tools mentioned can be found practically being gi%en away in used condition.
'seful tools
Anle rin$er
(ac)sa* + cobalt tippe$ bla$es
Cobalt or titanium tippe$ $rill bits
,rill press or han$ $rill combine$ *ith a stan$
,remel . rotary tool + reinforce$ cuttin $iscs
(an$ files
1/ x "/ 0!#mm x "!mm x 1.!mm1 mil$ steel box section
1/ 0"!mm x "!mm x "mm1 mil$ steel box section
1 1.!/ x "/ 02#mm x !#mm x "mm1 mil$ steel box section
12.13/ 0"#mm x "#mm x "mm1 mil$ steel box section
2.4/ 01#mm1 thic) aluminum or steel plate
15 aue 0"mm1 mil$ steel plate
!.4/ 013mm1 roun$ or s&uare mil$ steel bar stoc)
m26 m56 m4 bolts
2.5/ 014mm . 17mm $iameter1 compression sprin
If excess tihtness is encountere$6 s&uare tubin can be re$uce$ in 8, slihtly on each si$e
by usin an anle rin$er fitte$ *ith a rin$in or san$in $isc.
89er9ie* of components an$ their construction
:o*er recei9er
The lower recei%er is cut out from an 11.,6 7 /98mm long length of -.mm ! 8.mm steel bo! section tube with a
wall thic"ness of /mm onto which the trigger group rear support bar magazine and front lug holes are made.
The rear closure is bent to the specified dimensions and is welded in place with the rear sight plate welded o%er
it. + '9' shaped strip of /mm sheet metal ser%es as a trigger guard and is welded in place. The rear support bar
holds the upper recei%er firmly in position with the rear closure portion of the lower recei%er while the front lug
holes allow it to be secured in place.
+ section of 17:6 ;,mm< thic" aluminum or steel plate is cut to shape and ser%es as a feed ramp. It is secured in
place by tapping it to accept two m- bolts.
'pper recei9er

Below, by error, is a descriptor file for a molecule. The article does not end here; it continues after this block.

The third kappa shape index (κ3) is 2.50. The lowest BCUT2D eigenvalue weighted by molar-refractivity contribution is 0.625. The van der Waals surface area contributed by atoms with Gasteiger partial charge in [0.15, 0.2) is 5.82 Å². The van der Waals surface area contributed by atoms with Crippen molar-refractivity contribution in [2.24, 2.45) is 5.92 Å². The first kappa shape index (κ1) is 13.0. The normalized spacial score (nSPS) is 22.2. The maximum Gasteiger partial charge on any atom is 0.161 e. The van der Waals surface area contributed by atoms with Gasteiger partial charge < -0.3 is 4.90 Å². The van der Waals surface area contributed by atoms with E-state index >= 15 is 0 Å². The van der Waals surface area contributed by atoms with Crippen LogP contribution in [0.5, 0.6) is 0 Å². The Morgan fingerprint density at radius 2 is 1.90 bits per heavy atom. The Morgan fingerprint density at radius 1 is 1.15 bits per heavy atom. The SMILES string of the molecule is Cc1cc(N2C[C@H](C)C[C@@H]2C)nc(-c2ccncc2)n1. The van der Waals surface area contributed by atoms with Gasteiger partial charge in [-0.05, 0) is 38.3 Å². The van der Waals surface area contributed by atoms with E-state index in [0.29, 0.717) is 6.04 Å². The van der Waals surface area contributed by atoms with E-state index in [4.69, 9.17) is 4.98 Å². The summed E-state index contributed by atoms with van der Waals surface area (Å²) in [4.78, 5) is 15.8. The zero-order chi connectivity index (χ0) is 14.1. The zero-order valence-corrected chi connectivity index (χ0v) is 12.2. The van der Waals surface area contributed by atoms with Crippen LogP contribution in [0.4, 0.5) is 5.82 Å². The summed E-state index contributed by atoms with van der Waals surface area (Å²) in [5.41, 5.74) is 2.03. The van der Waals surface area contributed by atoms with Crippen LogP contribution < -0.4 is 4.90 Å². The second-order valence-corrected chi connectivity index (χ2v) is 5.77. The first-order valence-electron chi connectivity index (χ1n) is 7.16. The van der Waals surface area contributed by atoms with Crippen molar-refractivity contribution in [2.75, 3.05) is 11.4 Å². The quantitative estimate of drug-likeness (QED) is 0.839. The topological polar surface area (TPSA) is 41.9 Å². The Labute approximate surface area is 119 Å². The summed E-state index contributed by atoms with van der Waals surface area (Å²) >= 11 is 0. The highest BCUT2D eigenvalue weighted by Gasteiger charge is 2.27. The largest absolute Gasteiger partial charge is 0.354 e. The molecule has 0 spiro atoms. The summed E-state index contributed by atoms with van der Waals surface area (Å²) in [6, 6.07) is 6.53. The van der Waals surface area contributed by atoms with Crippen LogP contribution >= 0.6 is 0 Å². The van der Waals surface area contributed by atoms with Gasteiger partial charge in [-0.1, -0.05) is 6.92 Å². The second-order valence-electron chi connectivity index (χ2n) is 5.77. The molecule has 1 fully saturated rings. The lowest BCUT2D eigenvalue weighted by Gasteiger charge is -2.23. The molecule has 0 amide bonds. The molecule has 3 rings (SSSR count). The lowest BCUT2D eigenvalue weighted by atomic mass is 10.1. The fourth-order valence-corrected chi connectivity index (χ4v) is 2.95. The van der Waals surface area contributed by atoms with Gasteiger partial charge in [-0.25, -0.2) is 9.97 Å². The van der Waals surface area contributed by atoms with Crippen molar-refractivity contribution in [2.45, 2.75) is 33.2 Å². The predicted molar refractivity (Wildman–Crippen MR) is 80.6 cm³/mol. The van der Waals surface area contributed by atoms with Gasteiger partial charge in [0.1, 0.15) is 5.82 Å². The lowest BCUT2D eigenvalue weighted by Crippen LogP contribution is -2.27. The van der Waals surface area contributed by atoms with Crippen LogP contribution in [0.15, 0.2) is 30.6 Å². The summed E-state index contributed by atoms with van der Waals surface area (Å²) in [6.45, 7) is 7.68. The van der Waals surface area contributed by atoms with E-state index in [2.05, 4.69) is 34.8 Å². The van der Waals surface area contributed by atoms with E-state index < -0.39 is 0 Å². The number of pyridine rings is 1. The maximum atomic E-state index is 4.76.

The upper recei%er is constructed from a length of /8mm s#uare steel bo! section with a wall thic"ness of /mm
onto which the e2ection port coc"ing handle slot and lower opening sections are cut out. The best method to
achie%e this is to use a combination of drilling holes around the inside section to be cut out before cutting along
the holes using a dremel type rotary tool fitted with a 'reinforced cutting disc'. These are e!tremely durable and
can be used to neatly grind the edges to shape without ha%ing to use a hand file. If a dremel is una%ailable a
hammer and a screw dri%er can be used to chisel out the drill hole lines after which a hand file can be used to file
down the edges. + front lug made from a piece of the same /8mm bo! section is welded or bolted onto the lower
front end and holds the upper recei%er in place. This same material is also used for the construction of the front
The demonstration model pictured was made with a non-functioning dummy barrel which is permanently
destroyed ;bloc"ed by a hardened steel insert and cut open< and is welded in place. In this configuration it is not
considered a firearm and can be legally owned and built freely as a display replica in most places.
The outer dimension of the barrel is 87=6 ;1,mm<. This fits tightly into a section of /.mm ! /mm round tube or
s#uare bo! section which ser%es as a collar to attach the barrel to the upper recei%er. The barrel is secured in
place either by welding or by means of a pin installed across the upper recei%er as is present on the original
M+& design.
The magazine-well is made from a section of 16 ! /6 ;/8mm ! 8.mm< steel rectangle tube shortened to /8mm !
:-mm by remo%ing widening slightly then re-welding one /8mm side to allow snug contact with the magazine.
The magazine catch is cut out from 1.mm aluminium plate it's housing consisting of a small piece of bent steel
sheet or rectangle section welded in place. The bac" grip piece is cut out from either wood or plastic and is
drilled to accept an M8 bolt to attach it to the magazine well. 3nce completed the magazine-well is welded to the
lower recei%er. If a welder is una%ailable an alternati%e method would be to use an '>' shaped piece of metal to
secure the magazine-well to the bottom of the recei%er using two short bolts.
The e!ample shown uses a modified 'T() magazine which has had the stop lips ground off and a new stopper
attached. +lternati%ely a homemade magazine constructed from 18mm ! -8mm tube can be used. In this case a
length of /.mm ! :.mm steel tube with a wall thic"ness of /mm is all that is re#uired for it's magazine-well. +
magazine-catch can be as simple as a length of handsaw blade combined with a modified nut and bolt.